"The theatrical spaces Peter Pabst has been creating for Pina Bausch for nearly thirty years conceive of the ground as uncertain terrain. They expose the dancers to landscapes which require constant, careful attention if they are to avoid a fall. At the same time they create autonomous poetic worlds providing the dancers and the audience with access to a cosmos of associations. (...)
Pabst's theatrical spaces evoke psycho-geographical landscapes oscillating between art and nature, between dream-like surreality and an almost literal naturalism.(...) His spatial installations achieve a high degree os sensuality, by recreating exterior landscapes in the interior space of theatre with disturbing precision.(...)
On Pabst and Bausch's stages, nature introduces a highly sensual quality and challenges the dancer's bodies with its physical presence. At the same time it opens up an autonomous poetic cosmos which continually confronts the dancers whit the basic conditions of human existence. (...)
In a text for Pina Bausch, Heiner Müller wrote: "Time in Pina Bausch's theatre is a time of fairy tales. Space is threatened with occupation by one grammatical system or another - that of ballet or of drama - but the axis of the dance protects it from either occupation. This is virgin territory: an island which suddenly appears, tueh product of an unknown catastrophe (forgotten or forthcoming): maybe it will happen right now, while the performance is running". Peter Pabst's theatrical spaces are these islands between catastrophe and fairy tale. (...) Pabst and Bausch's theatrical spaces could perhaps be seen as the utopian spaces of "another middle age" -islands of fairy-tale time, as Heiner Müller writes- which, given the historical and current catastrophes, allow us to as the question again, how can we live together?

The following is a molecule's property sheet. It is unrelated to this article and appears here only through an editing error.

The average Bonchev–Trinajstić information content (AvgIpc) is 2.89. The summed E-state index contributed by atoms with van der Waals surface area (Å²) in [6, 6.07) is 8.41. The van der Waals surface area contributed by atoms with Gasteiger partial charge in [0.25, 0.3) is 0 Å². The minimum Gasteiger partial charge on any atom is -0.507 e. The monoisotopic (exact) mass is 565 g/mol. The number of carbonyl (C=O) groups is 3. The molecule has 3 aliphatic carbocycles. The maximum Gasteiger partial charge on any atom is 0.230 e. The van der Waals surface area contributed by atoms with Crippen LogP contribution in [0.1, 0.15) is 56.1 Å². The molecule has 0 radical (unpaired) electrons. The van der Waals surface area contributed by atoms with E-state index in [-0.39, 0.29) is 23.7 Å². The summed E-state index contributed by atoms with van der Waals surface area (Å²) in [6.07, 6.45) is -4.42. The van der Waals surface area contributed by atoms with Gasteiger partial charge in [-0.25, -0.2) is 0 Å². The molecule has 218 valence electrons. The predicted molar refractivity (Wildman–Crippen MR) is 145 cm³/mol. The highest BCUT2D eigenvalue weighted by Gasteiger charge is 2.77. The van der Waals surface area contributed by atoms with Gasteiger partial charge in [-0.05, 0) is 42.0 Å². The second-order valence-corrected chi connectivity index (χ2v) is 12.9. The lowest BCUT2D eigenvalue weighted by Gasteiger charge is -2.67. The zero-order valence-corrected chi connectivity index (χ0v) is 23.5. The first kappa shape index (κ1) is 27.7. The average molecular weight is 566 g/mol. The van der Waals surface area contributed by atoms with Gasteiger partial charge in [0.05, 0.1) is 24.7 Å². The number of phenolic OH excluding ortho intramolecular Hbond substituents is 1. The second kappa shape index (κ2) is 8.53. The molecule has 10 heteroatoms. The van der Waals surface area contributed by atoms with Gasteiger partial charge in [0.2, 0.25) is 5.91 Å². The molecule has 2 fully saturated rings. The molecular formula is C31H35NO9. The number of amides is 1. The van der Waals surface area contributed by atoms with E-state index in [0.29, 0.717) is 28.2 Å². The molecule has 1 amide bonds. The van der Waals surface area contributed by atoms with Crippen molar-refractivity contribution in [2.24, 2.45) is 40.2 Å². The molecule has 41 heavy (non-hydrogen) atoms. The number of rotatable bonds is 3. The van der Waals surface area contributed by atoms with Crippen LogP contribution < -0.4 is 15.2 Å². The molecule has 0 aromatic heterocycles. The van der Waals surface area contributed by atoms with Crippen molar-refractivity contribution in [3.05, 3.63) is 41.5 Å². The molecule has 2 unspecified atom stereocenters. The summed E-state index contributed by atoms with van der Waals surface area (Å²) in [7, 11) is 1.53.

Ground without fundament.
An exhibition of Peter Pabst's stage desingns al the Kunstmuseum Bochum.